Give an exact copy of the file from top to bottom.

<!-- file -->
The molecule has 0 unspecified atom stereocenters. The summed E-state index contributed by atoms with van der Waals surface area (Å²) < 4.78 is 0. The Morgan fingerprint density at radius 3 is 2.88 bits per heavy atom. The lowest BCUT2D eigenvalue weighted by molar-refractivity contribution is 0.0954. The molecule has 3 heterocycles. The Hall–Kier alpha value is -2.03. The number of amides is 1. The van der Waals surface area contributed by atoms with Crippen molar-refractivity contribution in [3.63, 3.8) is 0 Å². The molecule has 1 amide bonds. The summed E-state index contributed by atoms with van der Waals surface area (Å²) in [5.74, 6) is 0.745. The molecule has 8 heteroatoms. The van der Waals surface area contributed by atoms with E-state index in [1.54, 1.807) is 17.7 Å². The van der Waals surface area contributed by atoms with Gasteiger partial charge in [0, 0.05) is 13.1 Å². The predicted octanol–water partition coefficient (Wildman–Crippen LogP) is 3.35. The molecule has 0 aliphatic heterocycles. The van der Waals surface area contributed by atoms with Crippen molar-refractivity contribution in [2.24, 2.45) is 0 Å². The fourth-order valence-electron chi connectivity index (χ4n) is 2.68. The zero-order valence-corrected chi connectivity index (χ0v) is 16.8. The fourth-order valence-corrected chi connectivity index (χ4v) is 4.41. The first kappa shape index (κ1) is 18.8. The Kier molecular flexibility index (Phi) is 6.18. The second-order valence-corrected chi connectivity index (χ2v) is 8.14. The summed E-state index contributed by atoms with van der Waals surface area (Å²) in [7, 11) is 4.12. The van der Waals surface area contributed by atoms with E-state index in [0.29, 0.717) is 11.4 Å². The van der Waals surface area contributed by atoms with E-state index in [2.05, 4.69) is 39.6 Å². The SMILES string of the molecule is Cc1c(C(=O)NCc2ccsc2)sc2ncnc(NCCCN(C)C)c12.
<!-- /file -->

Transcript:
The molecule has 0 unspecified atom stereocenters. The summed E-state index contributed by atoms with van der Waals surface area (Å²) < 4.78 is 0. The Morgan fingerprint density at radius 3 is 2.88 bits per heavy atom. The lowest BCUT2D eigenvalue weighted by molar-refractivity contribution is 0.0954. The molecule has 3 heterocycles. The Hall–Kier alpha value is -2.03. The number of amides is 1. The van der Waals surface area contributed by atoms with Crippen molar-refractivity contribution in [3.63, 3.8) is 0 Å². The molecule has 1 amide bonds. The summed E-state index contributed by atoms with van der Waals surface area (Å²) in [5.74, 6) is 0.745. The molecule has 8 heteroatoms. The van der Waals surface area contributed by atoms with E-state index in [1.54, 1.807) is 17.7 Å². The van der Waals surface area contributed by atoms with Gasteiger partial charge in [0, 0.05) is 13.1 Å². The predicted octanol–water partition coefficient (Wildman–Crippen LogP) is 3.35. The molecule has 0 aliphatic heterocycles. The van der Waals surface area contributed by atoms with Crippen molar-refractivity contribution in [2.24, 2.45) is 0 Å². The fourth-order valence-electron chi connectivity index (χ4n) is 2.68. The zero-order valence-corrected chi connectivity index (χ0v) is 16.8. The fourth-order valence-corrected chi connectivity index (χ4v) is 4.41. The first kappa shape index (κ1) is 18.8. The Kier molecular flexibility index (Phi) is 6.18. The second-order valence-corrected chi connectivity index (χ2v) is 8.14. The summed E-state index contributed by atoms with van der Waals surface area (Å²) in [7, 11) is 4.12. The van der Waals surface area contributed by atoms with E-state index in [0.29, 0.717) is 11.4 Å². The van der Waals surface area contributed by atoms with E-state index in [2.05, 4.69) is 39.6 Å². The SMILES string of the molecule is Cc1c(C(=O)NCc2ccsc2)sc2ncnc(NCCCN(C)C)c12.